• The posted links are all returning 404 Not Found errors when I try them. – James Phillips Feb 4 '18 at 12:25

Let me start with the curve3 data set. I wanted to find a simple equation with few shape parameters, and since having an offset does not affect the shape of the curve I thought an offset would be OK. I saw that the first two data points in the text file had a Y value of exatly zero, and a scatterplot if curve3 showed that those data points did not appear to me as being suitable for fitting. So with those data points removed, here is my first cut at an approximating equation. If this seems OK with you as a starting point, then I will go on to the other data sets. See my images below.

y = 1.0 + a(1.0 - exp(bx)) + Offset

Fitting target of lowest sum of squared absolute error = 9.2632549963527454E-03

a = -4.4656332442476909E-01
b = -4.6962012198850023E-01
Offset = -4.9854885430392787E-01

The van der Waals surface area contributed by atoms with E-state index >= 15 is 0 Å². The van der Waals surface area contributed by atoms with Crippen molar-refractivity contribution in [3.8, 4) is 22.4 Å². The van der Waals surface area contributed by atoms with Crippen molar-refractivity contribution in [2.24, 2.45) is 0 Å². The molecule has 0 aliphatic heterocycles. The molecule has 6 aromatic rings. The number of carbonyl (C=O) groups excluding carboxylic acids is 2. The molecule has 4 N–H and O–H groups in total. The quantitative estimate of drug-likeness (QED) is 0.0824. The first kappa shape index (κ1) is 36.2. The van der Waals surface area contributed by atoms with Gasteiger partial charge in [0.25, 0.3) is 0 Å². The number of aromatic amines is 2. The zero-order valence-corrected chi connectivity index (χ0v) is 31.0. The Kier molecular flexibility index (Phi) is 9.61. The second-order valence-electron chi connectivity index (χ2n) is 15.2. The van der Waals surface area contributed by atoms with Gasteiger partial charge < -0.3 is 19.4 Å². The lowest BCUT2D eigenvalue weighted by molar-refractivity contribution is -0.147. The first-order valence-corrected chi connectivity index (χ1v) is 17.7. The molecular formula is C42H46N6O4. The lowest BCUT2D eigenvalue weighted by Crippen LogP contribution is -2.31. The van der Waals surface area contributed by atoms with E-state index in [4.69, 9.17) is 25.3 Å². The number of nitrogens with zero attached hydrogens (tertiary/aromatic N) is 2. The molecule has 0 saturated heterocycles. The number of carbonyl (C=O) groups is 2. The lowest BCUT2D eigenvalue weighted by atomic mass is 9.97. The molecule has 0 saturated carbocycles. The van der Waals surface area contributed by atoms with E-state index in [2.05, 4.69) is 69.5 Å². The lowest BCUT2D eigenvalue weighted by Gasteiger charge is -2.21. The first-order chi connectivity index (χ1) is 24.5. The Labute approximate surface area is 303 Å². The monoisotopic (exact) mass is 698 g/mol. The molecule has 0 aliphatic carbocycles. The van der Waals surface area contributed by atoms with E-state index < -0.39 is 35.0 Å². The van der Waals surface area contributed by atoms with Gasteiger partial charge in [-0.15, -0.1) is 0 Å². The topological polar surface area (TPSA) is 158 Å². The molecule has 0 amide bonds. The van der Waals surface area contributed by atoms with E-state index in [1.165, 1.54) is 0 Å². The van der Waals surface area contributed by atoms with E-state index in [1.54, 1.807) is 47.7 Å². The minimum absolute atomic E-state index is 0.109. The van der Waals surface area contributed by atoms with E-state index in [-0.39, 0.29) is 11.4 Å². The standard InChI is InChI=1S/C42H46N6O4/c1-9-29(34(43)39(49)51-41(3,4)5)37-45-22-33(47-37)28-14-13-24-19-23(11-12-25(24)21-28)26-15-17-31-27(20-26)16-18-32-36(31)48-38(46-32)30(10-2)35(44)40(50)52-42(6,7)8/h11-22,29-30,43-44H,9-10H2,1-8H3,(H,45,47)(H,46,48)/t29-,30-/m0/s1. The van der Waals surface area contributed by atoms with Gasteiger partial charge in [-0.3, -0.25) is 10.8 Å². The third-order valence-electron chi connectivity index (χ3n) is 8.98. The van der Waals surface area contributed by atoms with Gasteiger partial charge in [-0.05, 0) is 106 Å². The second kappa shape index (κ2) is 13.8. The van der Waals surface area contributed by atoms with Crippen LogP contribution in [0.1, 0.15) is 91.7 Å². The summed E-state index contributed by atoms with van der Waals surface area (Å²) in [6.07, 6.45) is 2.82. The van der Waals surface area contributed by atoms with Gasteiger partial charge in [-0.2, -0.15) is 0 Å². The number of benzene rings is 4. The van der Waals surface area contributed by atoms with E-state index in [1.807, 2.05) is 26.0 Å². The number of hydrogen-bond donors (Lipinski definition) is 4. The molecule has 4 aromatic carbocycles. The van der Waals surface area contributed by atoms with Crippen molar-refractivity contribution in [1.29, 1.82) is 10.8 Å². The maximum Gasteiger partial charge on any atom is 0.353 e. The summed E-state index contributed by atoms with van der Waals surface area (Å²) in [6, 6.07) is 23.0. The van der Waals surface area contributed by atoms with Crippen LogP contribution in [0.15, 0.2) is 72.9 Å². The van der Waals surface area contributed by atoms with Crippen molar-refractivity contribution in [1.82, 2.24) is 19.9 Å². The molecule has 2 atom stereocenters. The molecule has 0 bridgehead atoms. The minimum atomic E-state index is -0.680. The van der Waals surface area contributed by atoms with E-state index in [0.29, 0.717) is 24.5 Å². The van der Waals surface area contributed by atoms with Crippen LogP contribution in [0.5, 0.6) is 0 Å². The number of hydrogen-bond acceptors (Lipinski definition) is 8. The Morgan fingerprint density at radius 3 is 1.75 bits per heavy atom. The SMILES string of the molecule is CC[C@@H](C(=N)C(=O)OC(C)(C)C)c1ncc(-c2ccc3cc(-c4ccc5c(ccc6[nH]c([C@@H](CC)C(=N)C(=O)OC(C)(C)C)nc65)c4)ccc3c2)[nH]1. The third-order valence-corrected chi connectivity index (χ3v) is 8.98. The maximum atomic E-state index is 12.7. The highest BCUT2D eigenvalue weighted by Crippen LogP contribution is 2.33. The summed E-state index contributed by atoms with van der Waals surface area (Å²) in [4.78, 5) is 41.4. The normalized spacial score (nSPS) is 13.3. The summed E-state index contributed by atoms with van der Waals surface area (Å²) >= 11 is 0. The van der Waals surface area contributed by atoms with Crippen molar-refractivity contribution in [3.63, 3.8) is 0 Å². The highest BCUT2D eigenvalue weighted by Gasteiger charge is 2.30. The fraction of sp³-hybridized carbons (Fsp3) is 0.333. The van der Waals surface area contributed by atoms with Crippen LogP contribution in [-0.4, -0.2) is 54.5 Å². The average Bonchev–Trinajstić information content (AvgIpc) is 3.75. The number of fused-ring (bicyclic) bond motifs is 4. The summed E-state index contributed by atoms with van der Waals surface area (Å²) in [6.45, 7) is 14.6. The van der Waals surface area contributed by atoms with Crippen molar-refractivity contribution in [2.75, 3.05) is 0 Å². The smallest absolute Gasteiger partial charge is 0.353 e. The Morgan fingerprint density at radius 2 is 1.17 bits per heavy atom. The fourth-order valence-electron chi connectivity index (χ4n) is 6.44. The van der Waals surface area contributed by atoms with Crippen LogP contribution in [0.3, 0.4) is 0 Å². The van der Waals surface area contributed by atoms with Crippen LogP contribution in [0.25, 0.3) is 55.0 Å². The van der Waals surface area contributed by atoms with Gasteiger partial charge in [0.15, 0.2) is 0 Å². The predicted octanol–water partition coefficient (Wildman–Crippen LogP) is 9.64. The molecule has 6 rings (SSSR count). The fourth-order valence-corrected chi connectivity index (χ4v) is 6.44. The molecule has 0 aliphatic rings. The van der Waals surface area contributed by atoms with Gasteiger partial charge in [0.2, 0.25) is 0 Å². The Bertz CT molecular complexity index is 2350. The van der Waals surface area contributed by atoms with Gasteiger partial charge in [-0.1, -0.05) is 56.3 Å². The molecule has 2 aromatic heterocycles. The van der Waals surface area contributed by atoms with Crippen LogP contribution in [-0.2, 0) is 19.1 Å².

Degrees of freedom (error): 95
Degrees of freedom (regression): 2
Chi-squared: 0.00926325499635
R-squared: 0.991409069502
Model F-statistic: 5481.58675134
Model F-statistic p-value: 1.11022302463e-16
Model log-likelihood: 315.01071945
AIC: -6.36756570307
BIC: -6.28843404556
Root Mean Squared Error (RMSE): 0.00972229449085

a = -4.4656332442476909E-01
std err: 2.26709E-05
t-stat: -9.37882E+01
p-stat: 0.00000E+00
95% confidence intervals: [-4.56016E-01, -4.37111E-01]

b = -4.6962012198850023E-01
std err: 1.36965E-04
t-stat: -4.01275E+01
p-stat: 0.00000E+00
95% confidence intervals: [-4.92854E-01, -4.46386E-01]

Offset = -4.9854885430392787E-01
std err: 2.92469E-05
t-stat: -9.21866E+01
p-stat: 0.00000E+00
95% confidence intervals: [-5.09285E-01, -4.87813E-01]

Coefficient Covariance Matrix
[ 0.23250348  0.25407089 -0.23512718]
[ 0.25407089  1.4046536  -0.49892657]
[-0.23512718 -0.49892657  0.2999435 ]


• Hi James, thanks for your help. Yes that looks great as a starting point, I will try that function myself in Roofit and see if I can reproduce your result. – Pronitron Feb 4 '18 at 20:46
• Did you manage to take a look at the other two curves yet? – Pronitron Feb 6 '18 at 21:15